Financial assets and financial liabilities are offset and the net amount is presented in the statement of financial position if there is a legally enforceable right to set off the recognized amounts and there is an intention either to settle on a net basis or to realize the asset and settle the liability simultaneously.

 

The right of set-off must be legally enforceable not only during the ordinary course of business of the parties to the contract but also in the event of bankruptcy or insolvency of one of the parties. In order for the right of set-off to be currently available, it must not be contingent on a future event, there may not be periods during which the right is not available, or there may not be any events that will cause the right to expire.

 

G.Put option granted to non-controlling interests:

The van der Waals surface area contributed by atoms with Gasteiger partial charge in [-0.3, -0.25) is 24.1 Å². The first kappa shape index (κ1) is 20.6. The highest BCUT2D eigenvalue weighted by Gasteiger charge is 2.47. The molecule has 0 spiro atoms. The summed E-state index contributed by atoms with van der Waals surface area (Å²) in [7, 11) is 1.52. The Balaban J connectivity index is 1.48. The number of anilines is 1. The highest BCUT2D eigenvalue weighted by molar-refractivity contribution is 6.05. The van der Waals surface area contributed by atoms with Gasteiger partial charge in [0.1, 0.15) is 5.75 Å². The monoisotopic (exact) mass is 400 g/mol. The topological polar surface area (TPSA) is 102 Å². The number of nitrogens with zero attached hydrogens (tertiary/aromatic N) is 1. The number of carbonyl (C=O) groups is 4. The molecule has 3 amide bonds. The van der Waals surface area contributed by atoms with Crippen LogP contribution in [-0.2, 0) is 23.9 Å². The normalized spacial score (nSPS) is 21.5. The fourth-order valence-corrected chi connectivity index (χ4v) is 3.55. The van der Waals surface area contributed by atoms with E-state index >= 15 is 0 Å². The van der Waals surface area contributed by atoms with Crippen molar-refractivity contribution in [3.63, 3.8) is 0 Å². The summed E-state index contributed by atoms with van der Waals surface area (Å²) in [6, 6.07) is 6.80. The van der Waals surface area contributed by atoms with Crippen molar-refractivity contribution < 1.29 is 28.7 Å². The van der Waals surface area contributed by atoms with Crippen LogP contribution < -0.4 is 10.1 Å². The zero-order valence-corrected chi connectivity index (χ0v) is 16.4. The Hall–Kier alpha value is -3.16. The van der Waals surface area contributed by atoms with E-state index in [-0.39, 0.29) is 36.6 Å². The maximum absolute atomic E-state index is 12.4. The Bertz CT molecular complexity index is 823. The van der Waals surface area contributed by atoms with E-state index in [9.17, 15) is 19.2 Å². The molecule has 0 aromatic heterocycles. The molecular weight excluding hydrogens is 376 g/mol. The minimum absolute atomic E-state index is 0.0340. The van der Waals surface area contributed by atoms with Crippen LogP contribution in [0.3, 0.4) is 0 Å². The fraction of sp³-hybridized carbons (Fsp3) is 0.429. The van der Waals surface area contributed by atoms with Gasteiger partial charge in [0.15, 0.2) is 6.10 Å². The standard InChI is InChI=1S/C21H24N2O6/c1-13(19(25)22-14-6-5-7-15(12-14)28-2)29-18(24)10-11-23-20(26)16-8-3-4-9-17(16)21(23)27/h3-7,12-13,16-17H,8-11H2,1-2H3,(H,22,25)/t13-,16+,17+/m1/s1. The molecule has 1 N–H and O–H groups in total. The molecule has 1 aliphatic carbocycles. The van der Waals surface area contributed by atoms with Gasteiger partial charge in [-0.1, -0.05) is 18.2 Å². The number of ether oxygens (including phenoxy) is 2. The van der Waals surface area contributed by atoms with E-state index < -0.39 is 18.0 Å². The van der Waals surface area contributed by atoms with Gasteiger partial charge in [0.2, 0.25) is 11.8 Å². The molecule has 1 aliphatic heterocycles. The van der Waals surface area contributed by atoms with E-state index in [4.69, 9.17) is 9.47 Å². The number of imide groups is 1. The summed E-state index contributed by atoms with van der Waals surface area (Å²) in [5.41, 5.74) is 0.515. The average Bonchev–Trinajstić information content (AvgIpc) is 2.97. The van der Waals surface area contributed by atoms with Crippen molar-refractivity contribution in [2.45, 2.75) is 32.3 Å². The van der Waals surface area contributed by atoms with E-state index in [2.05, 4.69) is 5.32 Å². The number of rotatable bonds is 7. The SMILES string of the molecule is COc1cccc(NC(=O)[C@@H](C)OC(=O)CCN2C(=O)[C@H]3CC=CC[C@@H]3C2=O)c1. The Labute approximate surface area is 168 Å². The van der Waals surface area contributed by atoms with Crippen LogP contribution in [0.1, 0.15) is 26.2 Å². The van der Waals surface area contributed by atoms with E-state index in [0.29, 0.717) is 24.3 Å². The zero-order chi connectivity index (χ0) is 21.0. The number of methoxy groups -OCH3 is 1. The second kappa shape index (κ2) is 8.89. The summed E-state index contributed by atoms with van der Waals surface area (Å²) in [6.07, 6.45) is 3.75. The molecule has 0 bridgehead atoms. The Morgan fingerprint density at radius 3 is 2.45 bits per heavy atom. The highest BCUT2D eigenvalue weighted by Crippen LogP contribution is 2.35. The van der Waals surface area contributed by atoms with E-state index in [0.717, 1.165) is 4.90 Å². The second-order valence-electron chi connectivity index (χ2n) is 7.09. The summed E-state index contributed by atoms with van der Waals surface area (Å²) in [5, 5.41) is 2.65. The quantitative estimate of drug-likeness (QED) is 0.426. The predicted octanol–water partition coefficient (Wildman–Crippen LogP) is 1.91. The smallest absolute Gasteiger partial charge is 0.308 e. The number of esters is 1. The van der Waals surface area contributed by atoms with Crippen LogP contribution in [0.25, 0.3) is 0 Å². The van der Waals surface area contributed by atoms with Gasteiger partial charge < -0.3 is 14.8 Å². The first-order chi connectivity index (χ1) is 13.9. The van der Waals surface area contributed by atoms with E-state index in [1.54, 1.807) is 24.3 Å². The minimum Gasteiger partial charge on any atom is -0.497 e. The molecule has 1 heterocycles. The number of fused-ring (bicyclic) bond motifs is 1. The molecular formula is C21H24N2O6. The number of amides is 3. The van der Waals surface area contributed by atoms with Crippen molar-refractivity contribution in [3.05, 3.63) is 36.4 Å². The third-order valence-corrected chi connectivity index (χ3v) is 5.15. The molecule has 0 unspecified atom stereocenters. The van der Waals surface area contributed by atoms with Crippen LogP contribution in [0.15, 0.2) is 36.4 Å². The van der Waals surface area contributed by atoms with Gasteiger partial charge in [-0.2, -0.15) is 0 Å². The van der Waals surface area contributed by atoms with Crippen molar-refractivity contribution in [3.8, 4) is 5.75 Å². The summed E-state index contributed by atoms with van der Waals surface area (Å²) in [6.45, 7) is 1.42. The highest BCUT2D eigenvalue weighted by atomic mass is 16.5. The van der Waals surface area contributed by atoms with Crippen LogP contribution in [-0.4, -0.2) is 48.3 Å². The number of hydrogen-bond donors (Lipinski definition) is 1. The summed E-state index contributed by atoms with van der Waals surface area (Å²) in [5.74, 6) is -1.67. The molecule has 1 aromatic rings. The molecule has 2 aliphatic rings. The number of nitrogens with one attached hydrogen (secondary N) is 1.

When the Group grants to non-controlling interests a put option to sell part or all of their interests in a subsidiary, during a certain period, even if such purchase obligation is conditional on the counterparty’s exercise of its contractual right to cause such redemption, if the put option agreement does not transfer to the Group any benefits incidental to ownership of the equity instrument (i.e. the Group does not have a present ownership in the shares concerned) then at the end of each reporting period the non-controlling interests (to which a portion of net profit attributable to non-controlling interests is allocated) are classified as a financial liability, as if such put-able equity instrument was redeemed on that date. The difference between the non-controlling interests carrying amount at the end of the reporting period and the present value of the liability is recognized directly in equity of the Group, under “Additional paid-in capital”.